I’m a Single Mom, I’m Superwoman – 2

When I started the topic on single mom’s, my intention was to touch on all aspects that affect them, the child, the father and most importantly, how the rest of the world can help. In part 1, we looked at the general overview of some of the things that single moms go through in life, challenges they face and how society can play a role in lifting this burden. In part 2 however, I want to touch on issues that are extremely subjective as I have encountered a vast amount of situations that don’t victimize single moms like part 1 of my series portrays, instead they bring out an unhealthy aspect that I have hope will enlighten most.
In our society, there are some mothers who find themselves alone after a bad divorce or failed relationship. In some of these cases, the women carry a lot of resentment and bitterness towards the man. Regardless of whether the man is stepping up to the occasion or not, they just want to inflect pain on him and unfortunately they use the child to do this. I have seen enough scenarios whereby women withhold visits from the father as a manipulative stance to get what they want. Some exaggerate the financial needs of the child to the father so they can profit from that. Women who do this paint a bad picture for the rest of the women who have the real needs and rights. People end up generalizing and single moms are seen as ruthless and senseless because of a minority.
Some justify their actions of withholding visits by saying they are not receiving any financial help from the fathers. Be that as it may, why then use the child as a tool to get money. There are many other ways of addressing that problem which does not involve hurting your child in the process. A valid excuse of domestic violence or other heavy criminal activities can be reasons for eliminating visits. Supervised visits in some occasions can be much better alternatives to restricted visits. Bottom line is, growing up without a father is not an easy thing for a child. They will always have questions that need to be answered and voids that need to be filled no matter how superb you are at your job of being a mom. Most men who feel deprived of their rights, tend to take the matter to court, which is a tiring process for all parties. Lawyers of South Africa say “Battling maintenance and visitation rights with an ex-spouse can be a difficult and unpleasant part of divorce proceedings. Bear in mind, however, that despite the difficulties between you and your estranged partner, your children should still come first, and you need to minimize the negative effects of the divorce on them as much as possible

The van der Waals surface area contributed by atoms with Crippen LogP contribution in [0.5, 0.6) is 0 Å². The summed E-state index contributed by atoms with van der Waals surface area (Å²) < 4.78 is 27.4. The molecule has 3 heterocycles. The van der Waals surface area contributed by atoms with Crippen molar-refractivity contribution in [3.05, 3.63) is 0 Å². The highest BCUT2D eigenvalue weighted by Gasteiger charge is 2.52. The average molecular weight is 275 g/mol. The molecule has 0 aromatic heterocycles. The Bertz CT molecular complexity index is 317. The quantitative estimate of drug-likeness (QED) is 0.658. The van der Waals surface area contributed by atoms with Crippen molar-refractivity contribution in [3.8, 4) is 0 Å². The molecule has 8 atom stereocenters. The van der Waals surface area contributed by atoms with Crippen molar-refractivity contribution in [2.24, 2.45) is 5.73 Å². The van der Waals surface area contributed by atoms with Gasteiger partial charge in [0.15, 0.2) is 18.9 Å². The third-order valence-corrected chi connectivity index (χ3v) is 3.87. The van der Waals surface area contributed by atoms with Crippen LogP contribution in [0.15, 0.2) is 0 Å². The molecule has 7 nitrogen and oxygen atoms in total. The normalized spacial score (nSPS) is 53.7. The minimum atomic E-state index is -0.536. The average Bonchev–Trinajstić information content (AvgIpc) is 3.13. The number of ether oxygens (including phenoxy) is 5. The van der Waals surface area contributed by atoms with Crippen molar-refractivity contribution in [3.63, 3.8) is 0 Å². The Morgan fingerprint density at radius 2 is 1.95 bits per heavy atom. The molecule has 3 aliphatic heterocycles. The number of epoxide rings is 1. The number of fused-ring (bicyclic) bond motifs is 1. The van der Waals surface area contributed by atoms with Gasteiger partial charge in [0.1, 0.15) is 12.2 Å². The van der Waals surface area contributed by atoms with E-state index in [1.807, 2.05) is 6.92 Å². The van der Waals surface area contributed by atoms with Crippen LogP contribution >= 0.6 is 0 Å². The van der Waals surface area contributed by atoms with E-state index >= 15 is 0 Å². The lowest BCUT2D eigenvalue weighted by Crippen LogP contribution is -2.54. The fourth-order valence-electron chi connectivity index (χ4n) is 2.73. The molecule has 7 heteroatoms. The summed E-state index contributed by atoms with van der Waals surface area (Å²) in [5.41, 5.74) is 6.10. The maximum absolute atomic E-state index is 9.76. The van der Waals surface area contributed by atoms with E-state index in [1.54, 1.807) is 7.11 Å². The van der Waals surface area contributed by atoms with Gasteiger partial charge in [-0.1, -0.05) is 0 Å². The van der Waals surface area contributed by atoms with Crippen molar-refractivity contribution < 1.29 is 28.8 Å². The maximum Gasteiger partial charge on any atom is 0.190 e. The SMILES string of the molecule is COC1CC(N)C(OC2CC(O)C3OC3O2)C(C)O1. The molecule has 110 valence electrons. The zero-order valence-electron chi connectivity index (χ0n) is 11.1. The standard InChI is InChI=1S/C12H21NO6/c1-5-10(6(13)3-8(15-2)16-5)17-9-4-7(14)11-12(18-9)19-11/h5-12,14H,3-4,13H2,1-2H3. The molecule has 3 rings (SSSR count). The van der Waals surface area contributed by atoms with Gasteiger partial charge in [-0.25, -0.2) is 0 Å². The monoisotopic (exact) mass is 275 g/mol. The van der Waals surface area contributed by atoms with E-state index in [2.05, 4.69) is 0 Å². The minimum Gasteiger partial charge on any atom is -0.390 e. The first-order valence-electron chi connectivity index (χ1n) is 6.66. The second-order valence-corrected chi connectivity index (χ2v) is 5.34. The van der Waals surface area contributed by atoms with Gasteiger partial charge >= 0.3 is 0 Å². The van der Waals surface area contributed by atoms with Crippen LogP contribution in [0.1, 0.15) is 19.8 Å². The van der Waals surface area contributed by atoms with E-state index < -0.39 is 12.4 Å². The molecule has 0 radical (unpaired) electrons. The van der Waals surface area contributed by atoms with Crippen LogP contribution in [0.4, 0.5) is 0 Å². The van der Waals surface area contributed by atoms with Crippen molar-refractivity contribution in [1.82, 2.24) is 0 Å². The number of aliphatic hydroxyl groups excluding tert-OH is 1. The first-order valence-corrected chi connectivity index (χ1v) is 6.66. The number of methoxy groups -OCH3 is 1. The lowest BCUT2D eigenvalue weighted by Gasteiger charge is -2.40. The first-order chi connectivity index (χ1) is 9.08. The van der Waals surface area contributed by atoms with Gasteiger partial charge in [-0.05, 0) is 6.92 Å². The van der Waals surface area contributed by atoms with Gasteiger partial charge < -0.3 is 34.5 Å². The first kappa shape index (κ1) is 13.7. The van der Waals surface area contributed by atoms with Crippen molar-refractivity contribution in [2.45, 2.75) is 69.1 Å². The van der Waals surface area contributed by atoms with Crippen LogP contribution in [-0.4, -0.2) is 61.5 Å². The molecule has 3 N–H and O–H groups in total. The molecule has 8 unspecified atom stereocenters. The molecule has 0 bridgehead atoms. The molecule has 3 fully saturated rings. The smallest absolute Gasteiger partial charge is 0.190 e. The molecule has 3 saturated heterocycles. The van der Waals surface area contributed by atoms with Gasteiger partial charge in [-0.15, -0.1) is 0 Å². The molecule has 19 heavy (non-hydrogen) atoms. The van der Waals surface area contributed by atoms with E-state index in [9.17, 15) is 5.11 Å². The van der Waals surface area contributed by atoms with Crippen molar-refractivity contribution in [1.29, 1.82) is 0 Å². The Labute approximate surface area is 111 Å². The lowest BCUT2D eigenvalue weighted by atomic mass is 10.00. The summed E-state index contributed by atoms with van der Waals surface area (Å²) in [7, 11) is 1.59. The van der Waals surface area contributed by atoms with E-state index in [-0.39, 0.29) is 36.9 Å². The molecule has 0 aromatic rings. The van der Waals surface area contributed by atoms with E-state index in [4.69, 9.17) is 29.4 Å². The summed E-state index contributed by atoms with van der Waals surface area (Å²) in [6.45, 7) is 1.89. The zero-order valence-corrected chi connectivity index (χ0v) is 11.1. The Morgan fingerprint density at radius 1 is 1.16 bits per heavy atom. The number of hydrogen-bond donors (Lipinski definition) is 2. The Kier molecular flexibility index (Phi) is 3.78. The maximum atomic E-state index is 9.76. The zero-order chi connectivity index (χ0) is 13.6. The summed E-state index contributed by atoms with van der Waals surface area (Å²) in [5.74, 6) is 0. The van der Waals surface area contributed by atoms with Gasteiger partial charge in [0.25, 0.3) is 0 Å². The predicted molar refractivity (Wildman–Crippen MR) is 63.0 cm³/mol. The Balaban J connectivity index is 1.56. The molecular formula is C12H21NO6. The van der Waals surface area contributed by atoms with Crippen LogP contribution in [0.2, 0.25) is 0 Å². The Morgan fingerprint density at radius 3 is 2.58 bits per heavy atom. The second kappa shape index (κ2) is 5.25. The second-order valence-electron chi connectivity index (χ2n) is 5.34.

Going to court to claim ridiculous amounts of money for child support is also another route to be avoided. In determining what amount is fair to claim for maintenance, you need to work out how much you actually need to pay for your children each month. If you only have custody of your children once a month, you cannot in fairness claim for their full monthly expenses. If you come into maintenance court asking for a reasonable amount as opposed to an outrageous sum of money, the courts are likely to look more favorable on you. When claiming for maintenance, you also need to be cognisant of what you used to pay for your children, and ensure this does not suddenly escalate to unrealistic levels. For instance, if your child did not have private piano, swimming and violin lessons before the divorce, it would be unreasonable to suddenly demand that the maintenance amount covers all of this as well.
I’m not an expert in family law, but what I do know is that a mother has to put her child’s needs first before her own.
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